The DAP sits well in your palm and the buttons are fairly easy to access using left or right-handed navigation. The control wheel, on the other hand, is a little awkward to use unless you’re holding the DAP in your left hand and I feel it might have been more intuitive at the top of the unit.
Apart from the firmware which will be covered in the next section one of the major internal changes was the removal of the 8GB of built-in memory. Whether they did this to make room for hardware changes or to reduce cost I don’t know as it is difficult to find any information about the C5 (either version) and my attempts at communicating with the company didn’t result in any answers.
Okay, let’s get into the UI of the 2.0 where there are major differences in virtually every area compared to the V1. To turn the device on you just hold the power button for a couple of seconds and it will boot up. This takes you to the main menu (which later can be returned to from any screen via a long press of the Back button). I’ll make a table of the various menu lists in a table below. For now, I’ll just talk about the general user experience.
The UI is fairly snappy and responsive with no discernible lag when navigating the system. The intelligent control wheel comes in handy when scrolling through lists or you can also use the Rew/FF buttons. To play a song you can search via the folder view or the music view which lists all songs, albums and genres etc. When choosing a song to play you press the Play/Pause button and then you’re taken to another screen that has Play and Delete. I don’t know why it’s done like this as it seems to me to add another unnecessary button press to play a song.
When on the Now Playing screen if you press the Menu button you get a screen with 3 options: Add to playlist, Play mode and Delete. There are a few annoyances like this in the menus but for the most part, it’s fairly straightforward.
The screen is fairly clear despite the low resolution and it can be seen in all but the brightest direct sunlight. The player now supports Album Art but because of the screen’s low resolution, the album cover appears as a tiny square in the middle of the screen which makes it difficult to see. While we’re here I’ll talk about the Now Playing screen. It has a lot of useful information including (from top to bottom):
Track number/Total tracks
Current EQ setting
Playback position (with progress bar)
Bitrate and file type
The player supports break-point resume but it has the same annoying implementation as on the NiNTAUS X10 whereas you power on the unit you’ll see a notification asking if you want to resume playback. After pressing yes you’re taken to the Now Playing screen and then have to hit the play button to resume. In my opinion, it should just be a global option in the main settings that can be turned on or off so when you turn on the device it automatically picks up where it left off. Of course, some people might like it how it is and as is the way with all things YMMV.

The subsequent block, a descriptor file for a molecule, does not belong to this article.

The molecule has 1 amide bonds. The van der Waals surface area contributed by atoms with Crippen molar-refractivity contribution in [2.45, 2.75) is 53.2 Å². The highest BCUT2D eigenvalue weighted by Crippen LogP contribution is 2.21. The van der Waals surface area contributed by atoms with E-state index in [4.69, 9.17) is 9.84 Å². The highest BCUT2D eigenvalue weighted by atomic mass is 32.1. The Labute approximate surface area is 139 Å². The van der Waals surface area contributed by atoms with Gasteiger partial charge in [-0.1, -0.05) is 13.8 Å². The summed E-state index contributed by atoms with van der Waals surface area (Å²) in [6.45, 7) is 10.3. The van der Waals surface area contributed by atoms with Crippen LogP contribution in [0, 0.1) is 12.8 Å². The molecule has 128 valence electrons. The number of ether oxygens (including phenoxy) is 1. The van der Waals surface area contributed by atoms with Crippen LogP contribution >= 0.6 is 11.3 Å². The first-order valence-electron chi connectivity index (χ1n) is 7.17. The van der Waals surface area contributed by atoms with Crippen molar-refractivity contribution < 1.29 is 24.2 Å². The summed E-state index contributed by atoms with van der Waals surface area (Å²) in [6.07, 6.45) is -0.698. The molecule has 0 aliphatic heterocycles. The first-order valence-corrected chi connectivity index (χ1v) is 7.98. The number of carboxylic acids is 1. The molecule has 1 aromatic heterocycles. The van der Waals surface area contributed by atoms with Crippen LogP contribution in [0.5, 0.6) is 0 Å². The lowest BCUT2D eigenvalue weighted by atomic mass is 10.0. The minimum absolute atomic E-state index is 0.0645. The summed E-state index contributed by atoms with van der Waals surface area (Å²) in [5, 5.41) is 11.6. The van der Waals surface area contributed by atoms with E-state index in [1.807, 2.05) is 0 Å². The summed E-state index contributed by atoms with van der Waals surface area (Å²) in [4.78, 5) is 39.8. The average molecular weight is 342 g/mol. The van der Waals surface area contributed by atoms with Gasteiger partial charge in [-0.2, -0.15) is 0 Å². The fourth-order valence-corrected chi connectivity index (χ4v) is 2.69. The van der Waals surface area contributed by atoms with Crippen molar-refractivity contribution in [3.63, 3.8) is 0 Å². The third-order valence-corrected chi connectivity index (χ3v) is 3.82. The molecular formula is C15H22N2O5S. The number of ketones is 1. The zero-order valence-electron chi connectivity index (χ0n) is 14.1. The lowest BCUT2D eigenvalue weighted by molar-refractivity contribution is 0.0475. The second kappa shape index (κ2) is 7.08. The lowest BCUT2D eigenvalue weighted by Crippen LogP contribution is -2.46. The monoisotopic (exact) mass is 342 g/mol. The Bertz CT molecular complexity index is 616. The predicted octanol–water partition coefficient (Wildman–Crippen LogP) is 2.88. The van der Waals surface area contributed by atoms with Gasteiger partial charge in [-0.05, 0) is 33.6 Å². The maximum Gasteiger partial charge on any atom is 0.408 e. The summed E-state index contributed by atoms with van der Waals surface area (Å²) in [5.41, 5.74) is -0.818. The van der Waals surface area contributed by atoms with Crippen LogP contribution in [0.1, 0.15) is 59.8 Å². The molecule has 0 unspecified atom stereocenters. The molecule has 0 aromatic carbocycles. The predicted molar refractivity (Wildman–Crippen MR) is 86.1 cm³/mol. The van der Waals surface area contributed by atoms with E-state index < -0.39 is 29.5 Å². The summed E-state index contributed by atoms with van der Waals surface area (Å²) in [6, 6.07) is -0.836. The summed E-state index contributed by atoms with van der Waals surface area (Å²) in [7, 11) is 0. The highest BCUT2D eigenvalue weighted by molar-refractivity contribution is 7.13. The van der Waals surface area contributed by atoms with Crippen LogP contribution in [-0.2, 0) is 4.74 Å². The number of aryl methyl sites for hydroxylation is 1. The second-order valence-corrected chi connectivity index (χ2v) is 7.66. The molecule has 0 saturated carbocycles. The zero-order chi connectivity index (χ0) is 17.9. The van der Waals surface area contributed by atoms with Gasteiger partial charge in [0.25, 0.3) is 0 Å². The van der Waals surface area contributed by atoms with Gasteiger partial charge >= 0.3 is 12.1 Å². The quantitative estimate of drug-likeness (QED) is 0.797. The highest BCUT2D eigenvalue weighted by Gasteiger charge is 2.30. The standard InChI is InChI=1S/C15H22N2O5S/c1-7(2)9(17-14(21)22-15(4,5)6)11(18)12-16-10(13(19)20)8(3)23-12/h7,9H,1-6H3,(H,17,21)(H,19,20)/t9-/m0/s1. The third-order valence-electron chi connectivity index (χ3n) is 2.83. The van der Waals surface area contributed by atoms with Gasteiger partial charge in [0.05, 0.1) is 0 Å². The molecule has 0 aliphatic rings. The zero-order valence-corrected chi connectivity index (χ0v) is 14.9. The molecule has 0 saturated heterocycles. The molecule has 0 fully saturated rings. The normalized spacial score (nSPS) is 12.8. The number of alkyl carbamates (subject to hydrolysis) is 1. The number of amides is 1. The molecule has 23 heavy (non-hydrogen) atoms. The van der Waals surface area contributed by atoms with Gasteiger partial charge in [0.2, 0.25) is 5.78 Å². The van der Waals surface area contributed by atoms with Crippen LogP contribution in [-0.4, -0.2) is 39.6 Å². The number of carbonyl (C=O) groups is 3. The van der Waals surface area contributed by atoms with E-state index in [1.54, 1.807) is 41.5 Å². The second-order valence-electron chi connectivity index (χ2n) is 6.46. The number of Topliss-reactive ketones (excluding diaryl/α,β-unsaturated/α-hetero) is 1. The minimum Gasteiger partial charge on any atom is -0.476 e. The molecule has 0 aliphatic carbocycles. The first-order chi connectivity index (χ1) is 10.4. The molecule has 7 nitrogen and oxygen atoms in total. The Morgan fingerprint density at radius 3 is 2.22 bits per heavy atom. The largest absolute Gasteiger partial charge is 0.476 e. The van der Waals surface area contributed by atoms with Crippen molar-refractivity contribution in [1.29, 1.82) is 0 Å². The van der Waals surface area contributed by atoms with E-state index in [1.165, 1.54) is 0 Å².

There seems to be a problem with creating playlists as adding a new song to one of the playlists will just make all the songs in that playlist the same as the last one added. For example, say I have five songs on my playlist and then I want to add another song, in this case, I’ll call the song #3. After adding #3 to the playlist when I go to that playlist now I see six copies of the #3 song. So I think it’s fair to say the playlist function is completely broken unless you only want to add a single song to it which is fairly useless unless you find it faster than browsing for the file through the folder view.
Although there’s an option in the settings to do an Auto upgrade I haven’t been able to find any information or download of any firmware versions.
It might sound like I’m being negative here but in fact, in general use the player is quite a pleasant experience. I personally always use the Folder View to find the song or album I want and the C5 2.0’s interface does this perfectly well. Now, let’s take a look at those menus.
(20 languages available)
(Off or 10-120 minutes)
(Up to 99 minutes)
Just like with the V1 the C5 2.0 has a ridiculously good battery life. In normal use you can get upwards of 50 hours of playback on a single charge. I find it really refreshing when compared to my higher end DAPs as the battery life is something you simply don’t need to worry about. Unless you’re really careless you should never find yourself in a situation where you run out of power.
Some readers might find this section a little on the “lite” side after seeing other reviews that wax lyrical about how their DAPs sound with various headphones and IEMs but in my personal opinion that essentially breaks down into a series of mini-reviews of those headphones and IEMs… A DAP will have a basic signature (hopefully close to flat) that carries across to whatever you connect to it so while I will cover some pairings and comparisons below, this section will be a very brief description of how I hear the Mrobo C5 2.0.
Anyone who read my review of the C5 V1 will know there was a problem with the default EQ setting (EQ Off). I’m happy to say that’s no longer an issue with the C5 V2. As you can see in the graph below, the 2.0 has a much closer to flat frequency response across the board.